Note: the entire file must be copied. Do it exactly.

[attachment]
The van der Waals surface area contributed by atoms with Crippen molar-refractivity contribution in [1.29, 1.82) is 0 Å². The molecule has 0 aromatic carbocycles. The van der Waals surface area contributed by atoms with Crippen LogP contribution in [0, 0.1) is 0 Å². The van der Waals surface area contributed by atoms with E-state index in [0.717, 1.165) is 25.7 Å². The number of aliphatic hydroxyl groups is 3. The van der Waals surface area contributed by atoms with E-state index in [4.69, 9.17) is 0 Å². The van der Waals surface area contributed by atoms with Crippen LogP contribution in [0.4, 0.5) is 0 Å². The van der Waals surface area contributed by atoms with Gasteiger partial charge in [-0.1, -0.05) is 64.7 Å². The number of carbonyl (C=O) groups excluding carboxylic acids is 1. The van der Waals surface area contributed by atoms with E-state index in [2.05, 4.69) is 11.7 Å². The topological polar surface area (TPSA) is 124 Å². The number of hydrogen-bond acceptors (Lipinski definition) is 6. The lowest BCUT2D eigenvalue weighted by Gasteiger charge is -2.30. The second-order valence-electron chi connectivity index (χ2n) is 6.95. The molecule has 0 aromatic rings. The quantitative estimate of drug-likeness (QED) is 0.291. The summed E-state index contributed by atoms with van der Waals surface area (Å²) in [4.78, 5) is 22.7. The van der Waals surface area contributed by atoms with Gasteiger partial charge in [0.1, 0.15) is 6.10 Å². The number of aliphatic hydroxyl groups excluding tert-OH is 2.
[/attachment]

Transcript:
The van der Waals surface area contributed by atoms with Crippen molar-refractivity contribution in [1.29, 1.82) is 0 Å². The molecule has 0 aromatic carbocycles. The van der Waals surface area contributed by atoms with Crippen LogP contribution in [0, 0.1) is 0 Å². The van der Waals surface area contributed by atoms with E-state index in [0.717, 1.165) is 25.7 Å². The number of aliphatic hydroxyl groups is 3. The van der Waals surface area contributed by atoms with E-state index in [4.69, 9.17) is 0 Å². The van der Waals surface area contributed by atoms with Crippen LogP contribution in [0.4, 0.5) is 0 Å². The van der Waals surface area contributed by atoms with Gasteiger partial charge in [-0.1, -0.05) is 64.7 Å². The number of carbonyl (C=O) groups excluding carboxylic acids is 1. The van der Waals surface area contributed by atoms with E-state index in [2.05, 4.69) is 11.7 Å². The topological polar surface area (TPSA) is 124 Å². The number of hydrogen-bond acceptors (Lipinski definition) is 6. The lowest BCUT2D eigenvalue weighted by Gasteiger charge is -2.30. The second-order valence-electron chi connectivity index (χ2n) is 6.95. The molecule has 0 aromatic rings. The quantitative estimate of drug-likeness (QED) is 0.291. The summed E-state index contributed by atoms with van der Waals surface area (Å²) in [4.78, 5) is 22.7. The van der Waals surface area contributed by atoms with Gasteiger partial charge in [0.1, 0.15) is 6.10 Å². The number of aliphatic hydroxyl groups excluding tert-OH is 2.